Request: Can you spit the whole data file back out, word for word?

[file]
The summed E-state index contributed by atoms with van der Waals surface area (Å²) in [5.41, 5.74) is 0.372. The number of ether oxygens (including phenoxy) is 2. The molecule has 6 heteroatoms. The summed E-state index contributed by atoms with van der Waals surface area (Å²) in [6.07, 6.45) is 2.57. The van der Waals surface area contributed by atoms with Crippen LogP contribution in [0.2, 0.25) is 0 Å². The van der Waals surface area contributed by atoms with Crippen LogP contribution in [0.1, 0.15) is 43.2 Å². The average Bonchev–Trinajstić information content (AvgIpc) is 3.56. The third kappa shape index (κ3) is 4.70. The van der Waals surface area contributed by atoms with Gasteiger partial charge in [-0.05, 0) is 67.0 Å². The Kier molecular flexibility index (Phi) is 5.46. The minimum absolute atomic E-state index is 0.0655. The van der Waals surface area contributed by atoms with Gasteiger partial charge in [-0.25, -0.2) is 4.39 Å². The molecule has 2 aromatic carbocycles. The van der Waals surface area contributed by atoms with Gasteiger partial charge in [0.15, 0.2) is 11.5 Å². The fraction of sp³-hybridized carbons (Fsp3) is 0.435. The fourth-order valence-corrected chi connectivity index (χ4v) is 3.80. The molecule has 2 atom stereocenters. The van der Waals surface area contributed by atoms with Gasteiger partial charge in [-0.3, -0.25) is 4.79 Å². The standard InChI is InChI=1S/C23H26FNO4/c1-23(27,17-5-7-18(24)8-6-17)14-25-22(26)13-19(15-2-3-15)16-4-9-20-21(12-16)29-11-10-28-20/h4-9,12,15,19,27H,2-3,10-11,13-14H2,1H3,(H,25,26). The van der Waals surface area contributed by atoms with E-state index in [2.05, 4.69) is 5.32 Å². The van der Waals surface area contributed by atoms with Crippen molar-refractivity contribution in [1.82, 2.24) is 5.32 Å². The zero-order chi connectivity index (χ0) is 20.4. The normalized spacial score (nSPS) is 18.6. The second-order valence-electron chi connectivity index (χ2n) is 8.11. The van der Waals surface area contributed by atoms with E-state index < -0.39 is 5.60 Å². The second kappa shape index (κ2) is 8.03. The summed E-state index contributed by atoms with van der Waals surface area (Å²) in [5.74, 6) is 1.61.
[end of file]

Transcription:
The summed E-state index contributed by atoms with van der Waals surface area (Å²) in [5.41, 5.74) is 0.372. The number of ether oxygens (including phenoxy) is 2. The molecule has 6 heteroatoms. The summed E-state index contributed by atoms with van der Waals surface area (Å²) in [6.07, 6.45) is 2.57. The van der Waals surface area contributed by atoms with Crippen LogP contribution in [0.2, 0.25) is 0 Å². The van der Waals surface area contributed by atoms with Crippen LogP contribution in [0.1, 0.15) is 43.2 Å². The average Bonchev–Trinajstić information content (AvgIpc) is 3.56. The third kappa shape index (κ3) is 4.70. The van der Waals surface area contributed by atoms with Gasteiger partial charge in [-0.05, 0) is 67.0 Å². The Kier molecular flexibility index (Phi) is 5.46. The minimum absolute atomic E-state index is 0.0655. The van der Waals surface area contributed by atoms with Gasteiger partial charge in [-0.25, -0.2) is 4.39 Å². The molecule has 2 aromatic carbocycles. The van der Waals surface area contributed by atoms with Gasteiger partial charge in [0.15, 0.2) is 11.5 Å². The fraction of sp³-hybridized carbons (Fsp3) is 0.435. The fourth-order valence-corrected chi connectivity index (χ4v) is 3.80. The molecule has 2 atom stereocenters. The van der Waals surface area contributed by atoms with Gasteiger partial charge in [-0.3, -0.25) is 4.79 Å². The standard InChI is InChI=1S/C23H26FNO4/c1-23(27,17-5-7-18(24)8-6-17)14-25-22(26)13-19(15-2-3-15)16-4-9-20-21(12-16)29-11-10-28-20/h4-9,12,15,19,27H,2-3,10-11,13-14H2,1H3,(H,25,26). The van der Waals surface area contributed by atoms with E-state index in [2.05, 4.69) is 5.32 Å². The van der Waals surface area contributed by atoms with Crippen molar-refractivity contribution in [1.82, 2.24) is 5.32 Å². The zero-order chi connectivity index (χ0) is 20.4. The normalized spacial score (nSPS) is 18.6. The second-order valence-electron chi connectivity index (χ2n) is 8.11. The van der Waals surface area contributed by atoms with E-state index < -0.39 is 5.60 Å². The second kappa shape index (κ2) is 8.03. The summed E-state index contributed by atoms with van der Waals surface area (Å²) in [5.74, 6) is 1.61.